United States Naval Academy
|Motto||Ex Scientia Tridens|
|Motto in English||From knowledge, seapower|
|Established||10 October 1845|
|Type||Federal military academy|
|Superintendent||VADM Walter E. "Ted" Carter|
|Location||Annapolis, Maryland, U.S.|
|Campus||Naval base, 338 acres (137 ha)|
|Athletics||Varsity, club, and intramural programs|
|Colors||Blue █ and gold █|
|Mascot||Bill the Goat|
The United States Naval Academy (also known as USNA, Annapolis, or Navy) is a four-year coeducational federal service academy in Annapolis, Maryland. Secretary of the Navy George Bancroft began it in 1845. It is the second-oldest of the United States' five service academies. It educates officers mostly to join the United States Navy and Marine Corps. The 338-acre (137 ha) campus is on the former grounds of Fort Severn where the Severn River flows into Chesapeake Bay. It is about 33 miles (53 km) east of Washington, D.C. and 26 miles (42 km) southeast of Baltimore, Maryland. The entire campus is a National Historic Landmark. The campus has many historic sites, buildings, and monuments.
Candidates for admission generally must both apply directly to the academy and receive a nomination, usually from a congressman. The candidates lacking in academics can potentially receive a nomination to the Naval Academy Preparatory School located in Newport, Rhode Island. Students are officers-in-training and are called "Midshipmen". The Navy pays for the Midshipmen's college expenses in exchange for the students serving in the military upon graduation. About 1,300 "plebes" enter the Academy each summer for the orientation program, this class consists of not only high school students but also enlisted Sailors and Marines. Only about 1,000 Midshipmen graduate after the four years. Graduates are usually commissioned as Ensigns in the Navy or Second Lieutenants in the Marine Corps, and occasionally as officers in the US Air Force, US Army, and U.S. Coast Guard. The academic program grants a bachelor of science degree. Midshipmen get grades on a broad academic program, military leadership performance, and mandatory participation in competitive athletics. Midshipmen are required to adhere to the Academy's Honor Concept.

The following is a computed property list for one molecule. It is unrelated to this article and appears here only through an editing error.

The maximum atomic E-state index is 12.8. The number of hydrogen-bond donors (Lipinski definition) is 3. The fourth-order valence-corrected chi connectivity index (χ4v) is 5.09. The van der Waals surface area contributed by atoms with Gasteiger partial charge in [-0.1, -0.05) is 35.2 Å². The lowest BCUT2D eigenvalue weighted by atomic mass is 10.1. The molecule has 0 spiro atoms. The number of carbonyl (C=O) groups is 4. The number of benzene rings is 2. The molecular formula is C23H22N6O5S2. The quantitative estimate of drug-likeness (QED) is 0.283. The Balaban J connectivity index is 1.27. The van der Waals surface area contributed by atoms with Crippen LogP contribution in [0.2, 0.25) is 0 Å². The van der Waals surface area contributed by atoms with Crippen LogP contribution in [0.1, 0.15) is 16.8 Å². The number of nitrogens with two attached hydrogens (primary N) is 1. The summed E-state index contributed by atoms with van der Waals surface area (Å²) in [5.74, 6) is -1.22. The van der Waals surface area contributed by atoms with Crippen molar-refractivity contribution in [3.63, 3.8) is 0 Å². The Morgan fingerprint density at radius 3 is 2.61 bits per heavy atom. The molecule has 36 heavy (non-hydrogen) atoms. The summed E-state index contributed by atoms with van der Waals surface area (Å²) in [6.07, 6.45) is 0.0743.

On 3 June 1949 Wesley A. Brown became the first African-American to graduate. On 8 August 1975, Congress authorized women to attend service academies. The class of 1980 was inducted with 81 women midshipmen.
Sports[change | change source]
Annapolis has a very broad sports program. All students must play at least one sport each semester, either at intramural (within the school) or intercollegiate (against other schools) level.
The intercollegiate sports teams are known as the Navy Midshipmen. Most of the Academy's teams play in the Patriot League. The football team plays at the top level, known as Division I FBS, in the American Athletic Conference.
References[change | change source]
Bibliography[change | change source]
- "A Brief History of the United States Naval Academy". usna.edu.
- Beach, Captain Edward L (1986). The United States Navy. Henry Holt and Company. ISBN 0-03-044711-9.
- Conrad, James Lee (2003). Rebel Reefers: The Organization and Midshipmen of the Confederate States Naval Academy. Da Capo Press. ISBN 0-306-81237-1.
- Forney, Todd A (2004). The Midshipman Culture and Educational Reform: The U.S. Naval Academy, 1946–76. Associated U. Press. ISBN 0874138647.
- Gelfand, H. Michael. Sea Change at Annapolis: The United States Naval Academy, 1949–2000 U of North Carolina Press, 2006
- Hunter, Mark C. A Society of Gentlemen: Midshipmen at the U.S. Naval Academy, 1845–1861. Naval Institute Press, 2010. 264 pp.
- Karsten, Peter. The Naval Aristocracy: The Golden Age of Annapolis and the Emergence of Modern American Navalism. Free Press, 1972. 462 pp.
- Leeman, William P. The Long Road to Annapolis: The Founding of the Naval Academy and the Emerging American Republic (University of North Carolina Press; 2010) 292 pages
- Ross MacKenzie. Brief Points: An Almanac for Parents and Friends of U.S. Naval Academy Midshipmen (2004)
- Scharf, J. Thomas. History of the Confederate States Navy: From its Organization to the Surrender of its Last Vessel. New York: Rogers and Sherwood, 1887; repr. The Fairfax Press, 1977.
- Todorich, Charles. The Spirited Years: A History of the Antebellum Naval Academy. Naval Institute Press, 1982. 215 pp.
Other websites[change | change source]
|Wikimedia Commons has media related to United States Naval Academy.|
- Official website
- Official Athletics (including club sports) website
- Official Navy Midshipmen website
- Regulations of the US Naval Academy 1907